That's really how it is!
Artist & Author | Near Mt. Baker, WA | 01/17/2006
(5 out of 5 stars)
"To review this movie, I have to make a disclosure. When she was seven years old, a little girl I'll call "Sara" came to play with our kids; her mother was diagnosed as a schizophrenic. We told her that if her mom was off her medications and didn't fix any meal, "Sara" could come and eat with us. Eventually, she also had a bed at in our home, and until we attended her high school graduation she ate several meals a week with us and often slept at our home. She loved to celebrate Christmas with our family. "Sara" still considers herself (as do we) to be our fourth daughter. [Now, "Sara" is attending university and working to get a Ph.D. in one of the sciences!]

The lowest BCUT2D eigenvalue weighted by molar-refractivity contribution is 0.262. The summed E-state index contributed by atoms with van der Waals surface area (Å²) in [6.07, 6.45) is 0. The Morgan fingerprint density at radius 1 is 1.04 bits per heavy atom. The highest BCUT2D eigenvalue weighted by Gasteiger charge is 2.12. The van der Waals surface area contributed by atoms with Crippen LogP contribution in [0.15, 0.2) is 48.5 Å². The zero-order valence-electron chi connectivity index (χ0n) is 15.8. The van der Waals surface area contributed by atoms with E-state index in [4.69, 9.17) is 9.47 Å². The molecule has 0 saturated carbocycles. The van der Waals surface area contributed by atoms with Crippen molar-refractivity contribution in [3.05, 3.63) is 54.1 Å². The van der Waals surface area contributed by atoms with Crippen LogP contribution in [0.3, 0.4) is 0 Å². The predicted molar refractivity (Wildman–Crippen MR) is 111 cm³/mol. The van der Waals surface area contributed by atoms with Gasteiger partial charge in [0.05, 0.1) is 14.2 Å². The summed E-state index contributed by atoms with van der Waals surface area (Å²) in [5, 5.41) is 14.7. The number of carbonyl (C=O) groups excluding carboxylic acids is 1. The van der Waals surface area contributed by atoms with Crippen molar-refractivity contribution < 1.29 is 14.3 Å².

When we watched "Walter & Henry," it was with a lump in our throats. To put it simply, Henry was a boy version of "Sara." Both of them truly loved their parent, no matter how sick they became. Both, in very real ways, had to become the parent. Both also had family issues between the grandparent and the mentally ill parent. Both also did not have another parent to balance or compensate for the sick parent. Psychologically, Henry and "Sara" were also uncannily similar. The only thing I can conclude is that the writers of the movie must have had some real-life similar experience because they did a fantastic job of creating a realistic portrayal of a child's experience with a mentally ill parent.
Parents might wish to show this movie to any of their children who have a friend with a mentally ill parent, and then discuss how they should treat their friend. The only caveat I have about this movie is that sometimes the language is a bit coarse - maybe realistic, but I don't think it added anything to the story.
Only a person with a heart of stone would not appreciate this movie.